“I find that for every truth that is difficult and tragic, there is one that is helpful and gives hope.”
My niece said that, and I think it’s rather profound. Although it may apply to other things, it resonates with me on a particular note. I’ve been struggling with how to write about the link between fear and hope, and now I know what to say.
“What if….” Fear makes it difficult to talk about the “what if’s, as if talking about it is some sort of jinx that might bring it to pass. But, there are some important things to know about “difficult and tragic truths,” and if we never talk about it, we’ll never be able to get to the truth that is “helpful and gives hope.”
One “difficult and tragic truth” is that we can send our kids off to school in the morning, or we go to see a movie, or we’re driving in our cars just like every other day, and then one day, it’s suddenly not like every other day, and our lives are changed forever. It’s scary, don’t you think? I, and many other people, know how life can change suddenly, out of the blue, with no warning. We hear stories of tragedies in the news all the time. We hope it never happens to us, but we’re afraid, because it could.
We don’t know what to do with that reality. We don’t know how to deal with it. And, we don’t have answers, which adds to the scariness of it. I know, because I’ve had to grapple with these issues on a personal level. I don’t claim to have all the answers, but my niece sure hit the nail on the head with her statement, especially the second part. “For every truth that is difficult and tragic, there is one that is helpful and gives hope.”
Here’s what I do know. The worst thing I can imagine happened the day my daughter died. I don’t like what happened!!! I’d give anything to turn back the clock and make it not happen if I could!!! But, since that’s not possible, I choose the next best thing. I choose hope.
The truth that is helpful and gives hope is that God loves and cares about us. He feels our sorrow. He comforts us in ways we never would have thought possible. He gives strength in our weariness. He lights our darkness. He’s with us in the midst of it, holding us close in his arms of love.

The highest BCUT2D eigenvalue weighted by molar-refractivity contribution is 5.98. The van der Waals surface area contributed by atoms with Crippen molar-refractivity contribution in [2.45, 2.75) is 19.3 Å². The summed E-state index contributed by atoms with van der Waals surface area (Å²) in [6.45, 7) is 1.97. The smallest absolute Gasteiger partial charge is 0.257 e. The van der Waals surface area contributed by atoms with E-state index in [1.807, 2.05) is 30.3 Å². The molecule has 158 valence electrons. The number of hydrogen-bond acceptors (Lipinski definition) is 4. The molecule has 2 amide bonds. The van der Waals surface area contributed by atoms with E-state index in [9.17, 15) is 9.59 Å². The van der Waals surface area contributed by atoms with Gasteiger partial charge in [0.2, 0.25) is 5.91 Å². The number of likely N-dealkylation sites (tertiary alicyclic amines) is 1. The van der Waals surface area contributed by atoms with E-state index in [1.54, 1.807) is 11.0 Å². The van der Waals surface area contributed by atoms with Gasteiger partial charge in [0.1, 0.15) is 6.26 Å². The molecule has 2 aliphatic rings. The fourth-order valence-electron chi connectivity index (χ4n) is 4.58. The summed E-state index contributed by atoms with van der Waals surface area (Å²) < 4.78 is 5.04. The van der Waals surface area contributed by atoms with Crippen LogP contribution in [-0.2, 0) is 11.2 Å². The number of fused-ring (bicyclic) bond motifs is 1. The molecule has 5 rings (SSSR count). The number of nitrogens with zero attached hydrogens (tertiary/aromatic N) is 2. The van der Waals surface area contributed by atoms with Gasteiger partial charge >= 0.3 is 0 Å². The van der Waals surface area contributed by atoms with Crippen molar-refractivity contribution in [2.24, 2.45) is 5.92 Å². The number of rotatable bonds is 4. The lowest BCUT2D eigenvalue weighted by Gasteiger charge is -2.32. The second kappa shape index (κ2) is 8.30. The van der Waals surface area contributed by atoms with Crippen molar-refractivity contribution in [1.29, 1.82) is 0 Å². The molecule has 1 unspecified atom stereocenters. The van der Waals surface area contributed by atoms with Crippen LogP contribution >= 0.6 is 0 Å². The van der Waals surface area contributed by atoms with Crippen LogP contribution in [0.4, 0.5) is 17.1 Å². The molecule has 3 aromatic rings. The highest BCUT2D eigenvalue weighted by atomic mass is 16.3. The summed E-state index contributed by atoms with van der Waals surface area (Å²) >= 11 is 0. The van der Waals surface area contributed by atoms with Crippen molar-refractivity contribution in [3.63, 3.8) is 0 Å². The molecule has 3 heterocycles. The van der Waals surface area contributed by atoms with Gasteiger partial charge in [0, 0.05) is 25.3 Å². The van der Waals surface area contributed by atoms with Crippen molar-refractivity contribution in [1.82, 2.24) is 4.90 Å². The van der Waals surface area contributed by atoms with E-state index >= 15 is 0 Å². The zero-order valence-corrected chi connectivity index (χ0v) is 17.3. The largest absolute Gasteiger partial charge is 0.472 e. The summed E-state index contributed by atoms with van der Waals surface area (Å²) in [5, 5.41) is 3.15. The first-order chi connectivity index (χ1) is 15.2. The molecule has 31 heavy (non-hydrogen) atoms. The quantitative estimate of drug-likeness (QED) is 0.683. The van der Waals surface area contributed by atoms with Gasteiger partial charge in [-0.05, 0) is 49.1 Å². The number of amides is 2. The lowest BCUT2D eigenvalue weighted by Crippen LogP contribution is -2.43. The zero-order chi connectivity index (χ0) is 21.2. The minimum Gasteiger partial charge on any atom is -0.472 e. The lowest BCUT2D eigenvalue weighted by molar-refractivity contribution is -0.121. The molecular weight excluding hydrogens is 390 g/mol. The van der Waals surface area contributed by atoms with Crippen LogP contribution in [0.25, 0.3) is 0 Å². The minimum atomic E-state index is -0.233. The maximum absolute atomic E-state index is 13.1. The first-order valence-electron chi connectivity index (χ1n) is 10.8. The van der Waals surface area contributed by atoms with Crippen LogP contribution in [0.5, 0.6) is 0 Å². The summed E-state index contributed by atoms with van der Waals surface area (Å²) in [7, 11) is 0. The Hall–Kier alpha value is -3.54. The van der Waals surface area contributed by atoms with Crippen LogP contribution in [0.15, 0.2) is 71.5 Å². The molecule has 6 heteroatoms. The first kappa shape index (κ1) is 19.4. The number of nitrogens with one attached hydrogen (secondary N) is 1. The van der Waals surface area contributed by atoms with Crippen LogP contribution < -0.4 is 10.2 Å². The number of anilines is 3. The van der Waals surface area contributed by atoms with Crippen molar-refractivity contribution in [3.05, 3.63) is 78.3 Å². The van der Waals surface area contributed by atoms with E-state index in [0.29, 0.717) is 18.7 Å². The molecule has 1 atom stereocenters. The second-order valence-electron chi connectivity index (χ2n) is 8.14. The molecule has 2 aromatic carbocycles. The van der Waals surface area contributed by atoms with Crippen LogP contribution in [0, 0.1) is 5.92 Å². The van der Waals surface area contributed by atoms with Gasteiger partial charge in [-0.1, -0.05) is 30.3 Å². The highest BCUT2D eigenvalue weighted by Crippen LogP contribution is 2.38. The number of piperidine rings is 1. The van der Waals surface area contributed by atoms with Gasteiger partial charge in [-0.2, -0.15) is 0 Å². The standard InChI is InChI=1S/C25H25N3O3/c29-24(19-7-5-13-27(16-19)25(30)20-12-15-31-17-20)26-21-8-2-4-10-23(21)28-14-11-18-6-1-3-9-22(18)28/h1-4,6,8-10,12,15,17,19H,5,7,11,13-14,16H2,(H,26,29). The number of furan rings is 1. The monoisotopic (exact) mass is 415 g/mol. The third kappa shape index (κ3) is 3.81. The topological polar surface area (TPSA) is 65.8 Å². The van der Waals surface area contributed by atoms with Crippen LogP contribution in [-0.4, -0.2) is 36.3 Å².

Oh, the pain of those first few days after my daughter died! The early weeks and months afterwards, how unbearable it seemed! I’ve rarely admitted this, except to my closest friends, but I honestly didn’t know if I wanted to live. I didn’t want to say that out loud. I didn’t want to speak my darkest thoughts, because I didn’t know where they’d lead, and I didn’t want to validate them. It’s in my journal-writing, though. I speak of it now to say, even in my darkest moments, God was with me, and He brought me through it.
“The truth that is helpful and gives hope” is that there is hope! It’s true that life will never be the same. It’s true that I will always miss her, and there will be sadness attached to that. But, it’s also true that life is still worth living. Life is still good. These past few months, especially, I’ve struggled in my search for new purpose. The hope-filled good news is that there still is purpose.
As I’m writing this, I’m again amazed by how accurate my niece’s statement is, but I’m realizing something more. The two truths are not balanced on a scale. There’s not “a truth that is difficult and tragic” on one side of the scale, and “a truth that is helpful and gives hope” on the other side of scale, and they balance each other out. No, actually, “the truth that is helpful and gives hope” far, far, far outweighs the other.
Thanks, LaVonne, for your insight!
Sara Faith Nelson
Sharing the journey, because, I find there are so many others making the trek through life without a loved one